Xu found, to his delight, 59 books written by Chinese Jews of Kaifeng in the Hebrew Union College of Cincinnati, where he has studied. One of the books, written in both Hebrew and Chinese 400 years ago, traced 10 generations of a family. In addition, three steles of the 15th, 16th and 17th centuries report on their history.

The Kaifeng synagogue was repaired or rebuilt several times until the 19th century, when the last rabbi died and Hebrew was no longer taught. (Hebrew had been taught continuously for 700 years.)

But, amazingly, "a sense of Jewish identity still persists" in Kaifeng, according to Xu, as today's descendants are "trying to pick up lost traditions" of their ancestors 900 years ago.

The Modern Era

Meanwhile, the 19th century saw a westward migration of Jews, especially from Germany, and, between 1820 and 1920, a movement of Sephardi Jews in Mesopotamia eastward to India, Malaysia and China.

After the Opium Wars of the mid-19th century, in which China was defeated by Britain, China was forced to open its doors to Western society. Among others, the Sassoons arrived in Shanghai, liked it, and brought in their friends and relatives. By 1900 there were 700 Jews in Shanghai, along with synagogues, a Jewish cemetery, and ritually-slaughtered poultry. In the 1930's the Sassoons donated millions of dollars to help Jewish refugees from Europe.

Pogroms in Poland and Russia in 1905-1917 brought a new migration of Eastern Europeans to Shanghai. By 1930 there were 4000 Ashkenazic Jews there, who survived by setting up small businesses. They established many facilities and a Jewish press. These Jews were early Zionists.

According to Xu, Chinese president Dr. Sun Yat-sen published a letter in 1920 supporting Zionism.

In 1937-39, refugees from Nazi Germany and Austria found all doors closed to them except the doors of Shanghai, the only city in the world that did not require a visa from these Jews. By 1941, some 20,000 of these refugees' lives had been saved.

Another Jewish community came to Shanghai in 1942: all the faculty and students from the renown Mir Yeshiva of Poland. Although Shanghai was occupied by the Japanese by then, the Jews were ghettoized and allowed to study and worship. These scholars were virtually the only ones who survived as a group after the war; the Mir Yeshiva students and teachers were largely responsible for the continuation of Ashkenazic yeshiva learning in the US and Israel after the war.

By 1945, there was a Jewish community in Shanghai numbering 30,000, with its own autonomous government presiding over marriages and burials. Today, Xu says, some Chinese still remember their Jewish neighbors.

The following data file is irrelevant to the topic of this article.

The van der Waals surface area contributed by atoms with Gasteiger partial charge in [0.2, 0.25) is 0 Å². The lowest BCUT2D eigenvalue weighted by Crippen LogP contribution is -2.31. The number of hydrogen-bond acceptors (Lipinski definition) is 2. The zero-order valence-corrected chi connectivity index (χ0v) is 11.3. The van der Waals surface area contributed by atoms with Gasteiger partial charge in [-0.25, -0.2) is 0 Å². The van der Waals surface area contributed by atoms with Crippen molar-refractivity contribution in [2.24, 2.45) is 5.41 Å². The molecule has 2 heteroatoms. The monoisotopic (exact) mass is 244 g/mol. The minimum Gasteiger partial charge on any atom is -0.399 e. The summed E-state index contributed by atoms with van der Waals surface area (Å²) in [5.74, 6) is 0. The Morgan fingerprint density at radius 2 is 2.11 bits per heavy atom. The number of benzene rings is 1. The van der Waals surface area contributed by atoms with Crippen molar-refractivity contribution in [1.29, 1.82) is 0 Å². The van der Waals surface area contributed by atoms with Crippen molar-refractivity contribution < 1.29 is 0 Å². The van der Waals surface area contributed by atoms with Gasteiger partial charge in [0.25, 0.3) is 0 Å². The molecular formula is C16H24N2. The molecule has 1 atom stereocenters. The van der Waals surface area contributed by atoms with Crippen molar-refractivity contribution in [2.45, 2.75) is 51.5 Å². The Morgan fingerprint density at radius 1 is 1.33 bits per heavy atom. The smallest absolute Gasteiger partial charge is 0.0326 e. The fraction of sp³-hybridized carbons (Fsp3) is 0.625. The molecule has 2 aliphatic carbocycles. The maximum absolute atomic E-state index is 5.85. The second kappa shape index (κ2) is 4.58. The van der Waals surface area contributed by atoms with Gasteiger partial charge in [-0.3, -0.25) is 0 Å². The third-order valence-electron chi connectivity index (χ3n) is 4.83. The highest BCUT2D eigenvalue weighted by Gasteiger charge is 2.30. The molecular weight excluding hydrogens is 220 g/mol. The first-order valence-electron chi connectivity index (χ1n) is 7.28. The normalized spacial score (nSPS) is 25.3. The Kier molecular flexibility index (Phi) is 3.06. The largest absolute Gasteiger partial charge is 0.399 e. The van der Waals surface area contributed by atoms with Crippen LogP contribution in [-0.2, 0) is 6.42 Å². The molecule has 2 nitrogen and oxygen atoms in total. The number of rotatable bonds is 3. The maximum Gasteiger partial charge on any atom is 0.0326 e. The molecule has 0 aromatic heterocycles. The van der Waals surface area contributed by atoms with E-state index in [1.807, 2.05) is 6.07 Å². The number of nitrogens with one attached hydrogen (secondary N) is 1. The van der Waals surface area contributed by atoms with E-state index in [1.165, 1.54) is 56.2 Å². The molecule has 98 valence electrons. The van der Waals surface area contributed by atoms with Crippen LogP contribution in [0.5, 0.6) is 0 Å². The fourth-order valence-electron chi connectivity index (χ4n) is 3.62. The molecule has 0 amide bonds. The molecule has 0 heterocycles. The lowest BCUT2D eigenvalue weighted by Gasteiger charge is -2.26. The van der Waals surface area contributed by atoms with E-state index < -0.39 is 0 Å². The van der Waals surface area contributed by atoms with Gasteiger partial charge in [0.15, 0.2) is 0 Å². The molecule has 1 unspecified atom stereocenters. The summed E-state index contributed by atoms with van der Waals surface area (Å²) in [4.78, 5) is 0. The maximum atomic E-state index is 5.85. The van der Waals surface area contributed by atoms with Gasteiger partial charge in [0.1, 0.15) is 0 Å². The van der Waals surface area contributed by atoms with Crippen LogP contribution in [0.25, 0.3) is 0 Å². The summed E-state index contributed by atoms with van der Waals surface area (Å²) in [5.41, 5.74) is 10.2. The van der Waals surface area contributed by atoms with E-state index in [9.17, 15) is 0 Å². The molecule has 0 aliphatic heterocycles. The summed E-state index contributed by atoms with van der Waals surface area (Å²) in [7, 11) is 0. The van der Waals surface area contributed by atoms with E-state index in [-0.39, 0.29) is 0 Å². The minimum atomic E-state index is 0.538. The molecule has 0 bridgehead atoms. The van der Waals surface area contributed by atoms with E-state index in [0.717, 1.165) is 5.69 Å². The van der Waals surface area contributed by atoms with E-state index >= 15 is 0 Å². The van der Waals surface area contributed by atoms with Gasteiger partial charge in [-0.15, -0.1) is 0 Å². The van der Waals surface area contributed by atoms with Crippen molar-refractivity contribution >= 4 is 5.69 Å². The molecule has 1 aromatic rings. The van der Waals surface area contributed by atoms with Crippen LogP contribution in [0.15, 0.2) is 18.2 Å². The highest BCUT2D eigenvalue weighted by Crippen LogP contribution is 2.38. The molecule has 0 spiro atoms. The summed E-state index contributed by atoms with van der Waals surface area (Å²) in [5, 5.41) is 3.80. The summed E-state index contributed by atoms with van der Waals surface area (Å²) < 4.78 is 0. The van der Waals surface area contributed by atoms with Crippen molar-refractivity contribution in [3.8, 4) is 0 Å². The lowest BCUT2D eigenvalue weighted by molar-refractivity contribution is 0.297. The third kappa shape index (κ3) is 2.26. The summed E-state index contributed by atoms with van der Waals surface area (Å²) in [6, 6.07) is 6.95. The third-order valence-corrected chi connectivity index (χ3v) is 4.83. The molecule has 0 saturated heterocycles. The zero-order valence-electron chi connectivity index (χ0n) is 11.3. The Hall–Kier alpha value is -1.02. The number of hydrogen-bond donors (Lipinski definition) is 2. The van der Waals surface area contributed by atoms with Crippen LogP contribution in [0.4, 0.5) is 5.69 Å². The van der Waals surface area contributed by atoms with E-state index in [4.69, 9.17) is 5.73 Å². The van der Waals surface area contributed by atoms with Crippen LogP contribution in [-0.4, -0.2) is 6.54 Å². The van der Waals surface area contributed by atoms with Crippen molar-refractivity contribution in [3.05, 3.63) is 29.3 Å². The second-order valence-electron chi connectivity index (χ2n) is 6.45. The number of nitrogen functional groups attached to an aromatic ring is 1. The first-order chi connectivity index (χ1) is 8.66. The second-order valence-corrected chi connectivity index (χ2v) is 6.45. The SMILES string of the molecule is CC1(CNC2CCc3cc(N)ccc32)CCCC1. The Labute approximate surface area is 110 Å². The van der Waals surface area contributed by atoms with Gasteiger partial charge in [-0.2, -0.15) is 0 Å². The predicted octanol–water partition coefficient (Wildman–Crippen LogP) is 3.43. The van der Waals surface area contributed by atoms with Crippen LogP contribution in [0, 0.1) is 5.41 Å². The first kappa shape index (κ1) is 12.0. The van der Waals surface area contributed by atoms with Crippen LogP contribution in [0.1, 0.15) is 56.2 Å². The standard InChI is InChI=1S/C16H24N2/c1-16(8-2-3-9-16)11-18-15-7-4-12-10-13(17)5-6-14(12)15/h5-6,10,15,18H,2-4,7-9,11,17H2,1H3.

Another Jewish community settled in Harbin, in northeastern China, after 1898, when this city was chosen as headquarters of the East China Railway. Many people were brought in from Russia, including Jewish merchants. In 1903 the Jewish population reached 500, in part because the Jews were never discriminated against by the Chinese, as they were by the Russians. Xu notes that, during the Chinese-Russian War of 1904, Jewish soldiers stayed on in Harbin and brought their relatives from Russia. By 1908, Harbin's 8000 Jews enjoyed a better life than they had in Russia.

However, the Japanese invasion of northern China in the 1930's resulted in a diminution of the Jewish community in Harbin. After 1945 most Jews had emigrated to America, Canada, Australia or Israel. By 1950 the majority were gone, and the last synagogue service was held in Harbin in 1956.

Today

In China today, the descendants of the Jews of Kaifeng pass remnants of this heritage from generation to generation through oral legends, which enable them to keep a sense of Jewish identity. Xu comments that "even today some have a strong sense of Jewish identity," and even list "Jew" as their ethnic group in the official government census, even though such a listing is discouraged (China does not want to encourage ethnic divisions among its huge population.)

Xu estimates that there are 400-500 descendants of Kaifeng Jews in China today

Xu also reports that in the last 10 years, some Jews have come back to China for business reasons, and those in Hong Kong are not leaving, holding hopes that the business prospects will remain good after China's takeover of the city in 1997. There are 1000 Jewish diplomats and business people today in Peking, and more in Shanghai. But there is no synagogue or religious school...YET!

"Jewish life in China will continue," Xu believes.


 
"Jews Have Been in China a Long, Long Time, by Karen Primack is a historical overview based on public lectures delivered by Professor Xu Xin in Washington DC.